Rising fuel prices have left Scots living in remote areas having to shell out almost £2,000 a year more in transport costs, a Liberal Democrat MP has said.
Jamie Stone said people living in rural parts are facing far higher costs than others in more urban areas.
Liberal Democrat analysis shows households in rural areas can pay £114 a week in transport costs – nearly £40 more than those living in towns and cities.
Accusing the UK Government of “refusing to lift a finger to help”, Mr Stone demanded action from the five Tory MPs who are fighting to become the next prime minister.
The Liberal Democrats want rural fuel duty relief to be doubled to 10p a litre, as well as claiming the scheme should be “significantly expanded” to cover more areas.
The party also wants an emergency cut in VAT, reducing the charge from 20% to 17.5%.
According to the Liberal Democrats, these two measures combined would save the typical driver in a rural area £7.60 each time they fill up their car – meaning the changes could be worth almost £200 a year for those who fill up twice a month.
Mr Stone, who represents Caithness, Sutherland and Easter Ross in the north of Scotland, said: “If you live in a remote or rural area, you are utterly dependent on your car to get to work, access medical care or get your kids to school.”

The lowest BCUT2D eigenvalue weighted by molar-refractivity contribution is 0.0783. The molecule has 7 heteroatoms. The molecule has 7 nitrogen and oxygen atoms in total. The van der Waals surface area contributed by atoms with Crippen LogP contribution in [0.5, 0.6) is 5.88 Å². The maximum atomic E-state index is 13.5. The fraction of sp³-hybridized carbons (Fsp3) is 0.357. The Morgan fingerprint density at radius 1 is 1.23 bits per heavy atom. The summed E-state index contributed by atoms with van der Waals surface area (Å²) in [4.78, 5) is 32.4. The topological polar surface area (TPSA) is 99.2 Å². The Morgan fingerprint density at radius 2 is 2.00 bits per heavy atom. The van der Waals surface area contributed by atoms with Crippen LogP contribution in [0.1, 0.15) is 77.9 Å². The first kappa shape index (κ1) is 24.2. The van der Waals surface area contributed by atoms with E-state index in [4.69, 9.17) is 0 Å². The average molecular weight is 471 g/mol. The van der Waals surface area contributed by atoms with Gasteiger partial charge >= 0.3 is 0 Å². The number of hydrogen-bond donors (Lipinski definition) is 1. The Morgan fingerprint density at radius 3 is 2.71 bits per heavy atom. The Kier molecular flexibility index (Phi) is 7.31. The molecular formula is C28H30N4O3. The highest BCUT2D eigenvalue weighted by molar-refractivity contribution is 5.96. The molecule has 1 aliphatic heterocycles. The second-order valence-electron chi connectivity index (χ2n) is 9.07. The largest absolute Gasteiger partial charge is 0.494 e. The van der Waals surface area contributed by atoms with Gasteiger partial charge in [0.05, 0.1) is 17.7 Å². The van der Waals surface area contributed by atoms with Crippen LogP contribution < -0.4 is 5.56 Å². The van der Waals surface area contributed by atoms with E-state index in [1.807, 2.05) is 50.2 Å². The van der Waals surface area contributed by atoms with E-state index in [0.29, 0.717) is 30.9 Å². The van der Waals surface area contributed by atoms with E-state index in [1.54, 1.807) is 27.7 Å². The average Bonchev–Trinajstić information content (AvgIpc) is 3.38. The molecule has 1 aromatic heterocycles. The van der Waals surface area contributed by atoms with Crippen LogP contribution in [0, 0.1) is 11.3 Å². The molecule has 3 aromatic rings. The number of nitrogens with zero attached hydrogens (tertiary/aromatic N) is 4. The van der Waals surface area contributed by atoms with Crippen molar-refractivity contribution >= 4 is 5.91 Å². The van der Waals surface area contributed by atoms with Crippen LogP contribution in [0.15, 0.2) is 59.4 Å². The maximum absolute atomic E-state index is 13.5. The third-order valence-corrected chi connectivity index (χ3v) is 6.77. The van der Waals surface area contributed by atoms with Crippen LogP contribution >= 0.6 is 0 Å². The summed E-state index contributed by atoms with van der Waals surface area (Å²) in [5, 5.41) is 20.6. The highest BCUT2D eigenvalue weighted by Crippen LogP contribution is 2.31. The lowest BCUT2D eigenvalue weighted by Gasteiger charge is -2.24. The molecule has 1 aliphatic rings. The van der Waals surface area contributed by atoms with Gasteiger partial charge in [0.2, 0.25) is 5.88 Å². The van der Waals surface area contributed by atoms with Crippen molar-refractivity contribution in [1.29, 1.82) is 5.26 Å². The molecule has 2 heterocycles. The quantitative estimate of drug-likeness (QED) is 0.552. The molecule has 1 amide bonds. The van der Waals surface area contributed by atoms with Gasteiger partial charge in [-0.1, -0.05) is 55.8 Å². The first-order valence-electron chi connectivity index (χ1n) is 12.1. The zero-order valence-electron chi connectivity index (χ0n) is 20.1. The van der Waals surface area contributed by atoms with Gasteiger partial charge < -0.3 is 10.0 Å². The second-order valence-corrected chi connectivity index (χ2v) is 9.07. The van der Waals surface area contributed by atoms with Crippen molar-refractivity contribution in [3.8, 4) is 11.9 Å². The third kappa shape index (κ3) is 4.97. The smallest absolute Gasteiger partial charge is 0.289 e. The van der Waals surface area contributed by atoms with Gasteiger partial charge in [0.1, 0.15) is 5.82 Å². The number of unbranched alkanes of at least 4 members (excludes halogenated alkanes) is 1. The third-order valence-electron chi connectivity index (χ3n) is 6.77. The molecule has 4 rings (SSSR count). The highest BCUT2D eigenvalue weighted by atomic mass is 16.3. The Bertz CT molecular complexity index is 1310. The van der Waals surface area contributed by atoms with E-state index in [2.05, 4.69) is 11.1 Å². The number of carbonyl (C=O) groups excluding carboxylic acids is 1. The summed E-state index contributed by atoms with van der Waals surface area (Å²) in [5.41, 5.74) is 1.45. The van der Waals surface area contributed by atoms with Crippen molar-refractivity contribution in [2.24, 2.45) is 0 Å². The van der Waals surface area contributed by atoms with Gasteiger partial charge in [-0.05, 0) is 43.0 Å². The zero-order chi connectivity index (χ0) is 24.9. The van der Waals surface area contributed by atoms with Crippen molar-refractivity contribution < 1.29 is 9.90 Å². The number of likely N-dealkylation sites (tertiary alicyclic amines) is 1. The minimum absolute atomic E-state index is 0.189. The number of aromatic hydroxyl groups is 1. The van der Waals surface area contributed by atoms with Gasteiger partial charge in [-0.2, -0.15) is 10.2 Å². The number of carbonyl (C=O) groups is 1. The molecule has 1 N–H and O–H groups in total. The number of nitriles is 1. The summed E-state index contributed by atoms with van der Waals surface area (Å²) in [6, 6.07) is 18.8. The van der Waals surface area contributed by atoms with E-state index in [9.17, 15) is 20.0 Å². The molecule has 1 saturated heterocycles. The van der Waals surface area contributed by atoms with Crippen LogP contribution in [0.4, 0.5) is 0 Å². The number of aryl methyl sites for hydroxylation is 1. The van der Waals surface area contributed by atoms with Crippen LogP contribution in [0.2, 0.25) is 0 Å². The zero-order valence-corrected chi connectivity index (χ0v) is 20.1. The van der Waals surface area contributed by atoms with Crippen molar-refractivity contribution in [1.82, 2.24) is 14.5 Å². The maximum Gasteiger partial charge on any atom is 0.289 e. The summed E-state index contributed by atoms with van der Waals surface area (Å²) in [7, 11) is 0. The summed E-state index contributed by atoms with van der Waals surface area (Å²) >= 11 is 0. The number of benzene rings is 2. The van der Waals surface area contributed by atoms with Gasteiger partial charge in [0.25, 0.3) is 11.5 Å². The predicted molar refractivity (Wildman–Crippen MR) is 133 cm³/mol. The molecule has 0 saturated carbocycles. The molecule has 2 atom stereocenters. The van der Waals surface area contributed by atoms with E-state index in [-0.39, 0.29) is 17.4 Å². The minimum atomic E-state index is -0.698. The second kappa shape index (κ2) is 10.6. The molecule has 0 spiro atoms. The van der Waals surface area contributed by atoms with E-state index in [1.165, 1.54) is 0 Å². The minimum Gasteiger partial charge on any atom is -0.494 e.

He told how rural households are “bearing the brunt of devastating fuel price hikes, yet the UK Government is refusing to lift a finger to help”.
Mr Stone continued: “Scottish Liberal Democrats will continue to stand up for the residents of rural Scotland who have been badly let down by both the Conservatives and the SNP.
“All of the Tory MPs in the running to be the next prime minister should commit to helping rural families on the brink, by expanding the fuel duty relief scheme.”
Five MPs are currently in the running to succeed Boris Johnson as the leader of the Conservatives and become the next prime minister – Rishi Sunak, Tom Tugendhat, Liz Truss, Penny Mordaunt and Kemi Badenoch.